Using information on the index admission, we excluded women with a previous cesarean section, a multiple pregnancy, preterm labour (< 37 completed weeks) or any of the medical risk factors or obstetric complications listed in Appendix 1. The records of a total of 2 339 186 pregnant women remained for inclusion in the study, representing about 65.0% of all original hospital deliveries in the study provinces and territories during the period of investigation.
Because no code is available for an elective cesarean section performed “on demand” (i.e., upon maternal request) or without a medical or obstetrical indication, we used cesarean delivery for breech presentation as a surrogate for planned elective low-risk cesarean delivery. We attempted to select only elective primary cesarean deliveries for breech presentation without mention of external cephalic version (ICD-9 CM 652.2) among healthy women as defined above, to whom we refer here as the planned cesarean delivery group. Such elective, low-risk cesarean deliveries should occur in the absence of labour; the Discharge Abstract Database, however, contains no code for labour. We therefore used an algorithm based on the presence of specific ICD-9 CM codes, previously validated with medical charts,23,24 as our criterion to exclude women who experienced labour from this study group. Women with induced labour were also excluded (Fig. 1). The resultant study groups comprised 46 766 women who underwent a planned cesarean delivery for breech presentation and, as the reference group, 2 292 420 healthy women who had a planned vaginal delivery with labour that was either spontaneous or induced.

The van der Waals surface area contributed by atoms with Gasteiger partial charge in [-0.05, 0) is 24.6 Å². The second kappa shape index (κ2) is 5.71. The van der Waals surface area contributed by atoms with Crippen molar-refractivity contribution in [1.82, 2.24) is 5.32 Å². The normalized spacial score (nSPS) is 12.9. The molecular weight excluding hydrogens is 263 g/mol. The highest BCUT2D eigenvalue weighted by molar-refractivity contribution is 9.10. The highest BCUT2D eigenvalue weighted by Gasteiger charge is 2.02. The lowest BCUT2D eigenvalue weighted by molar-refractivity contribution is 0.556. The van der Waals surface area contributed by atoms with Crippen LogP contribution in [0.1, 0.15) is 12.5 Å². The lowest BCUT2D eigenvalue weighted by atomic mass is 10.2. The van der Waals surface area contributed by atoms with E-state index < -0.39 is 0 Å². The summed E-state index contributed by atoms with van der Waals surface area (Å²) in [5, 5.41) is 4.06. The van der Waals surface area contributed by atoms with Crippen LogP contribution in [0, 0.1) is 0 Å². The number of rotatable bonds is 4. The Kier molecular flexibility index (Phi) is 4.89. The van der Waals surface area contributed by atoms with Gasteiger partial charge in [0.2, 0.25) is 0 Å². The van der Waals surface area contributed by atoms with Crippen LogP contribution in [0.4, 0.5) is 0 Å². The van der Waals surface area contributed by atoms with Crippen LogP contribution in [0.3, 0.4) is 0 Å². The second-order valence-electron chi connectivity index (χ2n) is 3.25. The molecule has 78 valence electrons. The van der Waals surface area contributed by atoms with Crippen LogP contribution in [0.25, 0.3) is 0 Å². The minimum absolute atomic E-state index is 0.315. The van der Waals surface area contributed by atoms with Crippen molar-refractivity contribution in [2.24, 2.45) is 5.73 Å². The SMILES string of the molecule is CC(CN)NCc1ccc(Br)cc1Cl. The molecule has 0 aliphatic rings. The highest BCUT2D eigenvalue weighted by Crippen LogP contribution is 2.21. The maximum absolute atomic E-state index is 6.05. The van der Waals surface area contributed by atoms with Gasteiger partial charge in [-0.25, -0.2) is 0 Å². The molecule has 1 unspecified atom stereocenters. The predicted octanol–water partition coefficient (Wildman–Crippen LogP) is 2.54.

Outcomes of interest included maternal mortality (in-hospital deaths only) and severe morbidity (intra-and postpartum). Severe maternal morbidity was defined as the presence of one or more of the following complications: hemorrhage requiring hysterectomy, hemorrhage requiring blood transfusion, any hysterectomy, uterine rupture, anesthetic complications (including those arising from the administration of a general or local anesthetic, analgesic or other sedation during labour and delivery), obstetric shock, cardiac arrest, acute renal failure, assisted ventilation or intubation, puerperal venous thromboembolism, major puerperal infection, in-hospital wound disruption and hematoma. Length of hospital stay for childbirth was calculated by subtracting the hospital admission date from the discharge date.